The use of natural beauty products has been on the rise over the past years and it seems like it’s not going to stop anytime soon. According to a research done by IBIS World, the organic cosmetics industry grew by almost 16% between 2014 and 2019. This is possibly due to the fact that in general, customers have become more conscious about their health and well-being. We are also becoming more aware of the potential harm that chemicals have on our health that apparently traditional skincare products are full of those.
Celebrities are also getting onboard with the natural and organic beauty trend, some have even created their own natural skincare brands. Gwyneth Paltrow, for instance, demonstrated how natural and organic her Goop skincare line is by dipping a McDonald’s french fry in one of her moisturizers and eating it. Miranda Kerr has been also skeptical about using traditional skincare products and therefore established her own natural brand KORA which she believes is the main secret for her youthful and radiant skin.
Having in mind the growing demand for natural skincare products, many skincare brands have emerged on the market positioning themselves as all-natural made and clean. But clean and natural is not a standard in beauty but rather a label that varies from one brand to another. What this means is that without a formal labelling structure, many brands can label their products as they would like to – basically, for the most part, beauty companies regulate themselves. They can use buzz words such as natural and organic without a concrete explanation to back up those claims. This is why just because some skin brands are claiming to be natural, it doesn’t mean that they include man-made ingredients in their products.
One way to tell if a product is truly natural is to pay attention to the ingredients list that can be found mostly on the backside of the package. A good rule of thumb is to know that natural ingredients can all be found in nature and their names should not sound like something made in a lab. If they are hard to pronounce or understand, chances are they are man-made chemical ingredients.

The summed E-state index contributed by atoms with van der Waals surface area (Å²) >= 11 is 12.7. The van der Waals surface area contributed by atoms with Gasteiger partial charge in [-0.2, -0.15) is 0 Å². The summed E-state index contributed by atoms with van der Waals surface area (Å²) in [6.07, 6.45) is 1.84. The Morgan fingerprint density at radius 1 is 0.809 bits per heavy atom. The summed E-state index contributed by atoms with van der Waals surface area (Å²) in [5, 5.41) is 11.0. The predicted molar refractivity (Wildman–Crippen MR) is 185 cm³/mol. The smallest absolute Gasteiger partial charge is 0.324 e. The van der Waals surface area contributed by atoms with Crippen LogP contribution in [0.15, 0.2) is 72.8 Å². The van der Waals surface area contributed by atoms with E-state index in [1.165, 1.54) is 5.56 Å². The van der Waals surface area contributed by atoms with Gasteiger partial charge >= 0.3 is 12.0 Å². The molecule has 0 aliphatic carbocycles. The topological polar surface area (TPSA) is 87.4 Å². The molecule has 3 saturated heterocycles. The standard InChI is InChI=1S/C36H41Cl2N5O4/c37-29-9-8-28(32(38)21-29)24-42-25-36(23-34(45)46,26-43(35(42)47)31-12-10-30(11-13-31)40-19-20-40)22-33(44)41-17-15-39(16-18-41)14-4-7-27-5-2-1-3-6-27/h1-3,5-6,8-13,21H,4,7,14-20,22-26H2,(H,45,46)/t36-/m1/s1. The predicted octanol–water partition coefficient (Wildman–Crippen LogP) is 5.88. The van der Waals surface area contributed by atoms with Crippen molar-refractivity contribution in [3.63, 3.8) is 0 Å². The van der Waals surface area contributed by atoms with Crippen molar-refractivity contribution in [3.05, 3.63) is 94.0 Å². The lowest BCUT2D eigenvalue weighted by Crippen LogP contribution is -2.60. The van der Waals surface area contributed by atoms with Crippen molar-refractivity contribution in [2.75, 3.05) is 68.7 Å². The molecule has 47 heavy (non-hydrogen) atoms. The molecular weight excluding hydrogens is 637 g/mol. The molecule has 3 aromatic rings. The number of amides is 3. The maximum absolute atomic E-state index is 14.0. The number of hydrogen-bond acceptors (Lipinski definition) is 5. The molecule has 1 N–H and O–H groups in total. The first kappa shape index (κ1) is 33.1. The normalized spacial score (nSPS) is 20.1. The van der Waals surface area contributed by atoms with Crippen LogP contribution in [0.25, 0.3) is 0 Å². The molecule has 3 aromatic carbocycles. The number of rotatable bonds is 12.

Things like parabens, drying alcohols, artificial colours, perfumes, sulfates, phthalates, and silicones are not something you should see on the ingredients list of a natural product. Natural skincare brands would rather use things like carrier fatty oils, essential oils, purified water, natural fruit extracts and glycerin – ingredients that are gentle and leave one’s skin feeling nourished and balanced.
Synthetic fragrances are usually added to skincare products for the purpose of creating pleasant smells or to mask the odour of the nasty chemicals used. This is why you also need to pay attention to the smell – truly natural products rarely smell strong but instead have a very mild scent.
Apart from paying more attention to the smell and the ingredients used, another important factor to consider is how the product was processed. Heat is usually used in the process of making beauty products to kill bacteria, to mix ingredients together and extract the active component. But heat can actually destroy the bioactive properties of the natural ingredients and this is why products that have been labeled as cold-formulated or cold processed are a much better alternative.
Also, always make sure to check the brand’s website in order to find out whether the brand has been certified for its claims. The Australian Certified Organic Standard, for instance, is one of the most respected and rigorous standards in the world of organic production. So, if the product uses the ACO logo, then you can be sure that its natural approach claim is true.
Last but not least, just as celebrities and beauty go hand-in-hand, it seems that natural and eco-conscious products also match. This makes sense, given that the consumers are also becoming more eco-conscious. That is why most natural skincare brands are also concerned with the environment and the well-being of animals. Their packages are usually made from materials that can be recycled and the production process doesn’t include animal testing. In order to prove all this, brands should have certifications that can guarantee the eco and animal friendly procedures.